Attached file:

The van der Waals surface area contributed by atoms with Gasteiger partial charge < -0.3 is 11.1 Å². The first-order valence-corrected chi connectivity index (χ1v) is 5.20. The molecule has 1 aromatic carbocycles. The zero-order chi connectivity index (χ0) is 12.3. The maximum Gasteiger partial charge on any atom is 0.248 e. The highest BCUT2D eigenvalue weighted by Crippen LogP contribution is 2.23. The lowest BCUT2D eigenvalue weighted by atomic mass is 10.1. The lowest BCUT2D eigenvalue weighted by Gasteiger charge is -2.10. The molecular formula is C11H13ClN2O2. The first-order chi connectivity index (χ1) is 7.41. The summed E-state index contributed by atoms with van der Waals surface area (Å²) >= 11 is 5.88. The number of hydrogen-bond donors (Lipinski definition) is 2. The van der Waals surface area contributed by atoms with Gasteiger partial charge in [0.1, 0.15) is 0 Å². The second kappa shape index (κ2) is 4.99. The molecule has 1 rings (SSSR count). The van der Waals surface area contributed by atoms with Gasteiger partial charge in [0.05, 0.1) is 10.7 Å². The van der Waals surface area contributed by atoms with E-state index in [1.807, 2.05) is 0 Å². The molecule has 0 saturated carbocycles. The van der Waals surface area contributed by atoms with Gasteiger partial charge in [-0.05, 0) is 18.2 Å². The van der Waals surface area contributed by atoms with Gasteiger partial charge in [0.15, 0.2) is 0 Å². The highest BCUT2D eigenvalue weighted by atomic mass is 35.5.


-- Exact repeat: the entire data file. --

The van der Waals surface area contributed by atoms with Gasteiger partial charge < -0.3 is 11.1 Å². The first-order valence-corrected chi connectivity index (χ1v) is 5.20. The molecule has 1 aromatic carbocycles. The zero-order chi connectivity index (χ0) is 12.3. The maximum Gasteiger partial charge on any atom is 0.248 e. The highest BCUT2D eigenvalue weighted by Crippen LogP contribution is 2.23. The lowest BCUT2D eigenvalue weighted by atomic mass is 10.1. The lowest BCUT2D eigenvalue weighted by Gasteiger charge is -2.10. The molecular formula is C11H13ClN2O2. The first-order chi connectivity index (χ1) is 7.41. The summed E-state index contributed by atoms with van der Waals surface area (Å²) >= 11 is 5.88. The number of hydrogen-bond donors (Lipinski definition) is 2. The van der Waals surface area contributed by atoms with Gasteiger partial charge in [0.1, 0.15) is 0 Å². The second kappa shape index (κ2) is 4.99. The molecule has 1 rings (SSSR count). The van der Waals surface area contributed by atoms with Gasteiger partial charge in [0.05, 0.1) is 10.7 Å². The van der Waals surface area contributed by atoms with E-state index in [1.807, 2.05) is 0 Å². The molecule has 0 saturated carbocycles. The van der Waals surface area contributed by atoms with Gasteiger partial charge in [-0.05, 0) is 18.2 Å². The van der Waals surface area contributed by atoms with Gasteiger partial charge in [0.15, 0.2) is 0 Å². The highest BCUT2D eigenvalue weighted by atomic mass is 35.5.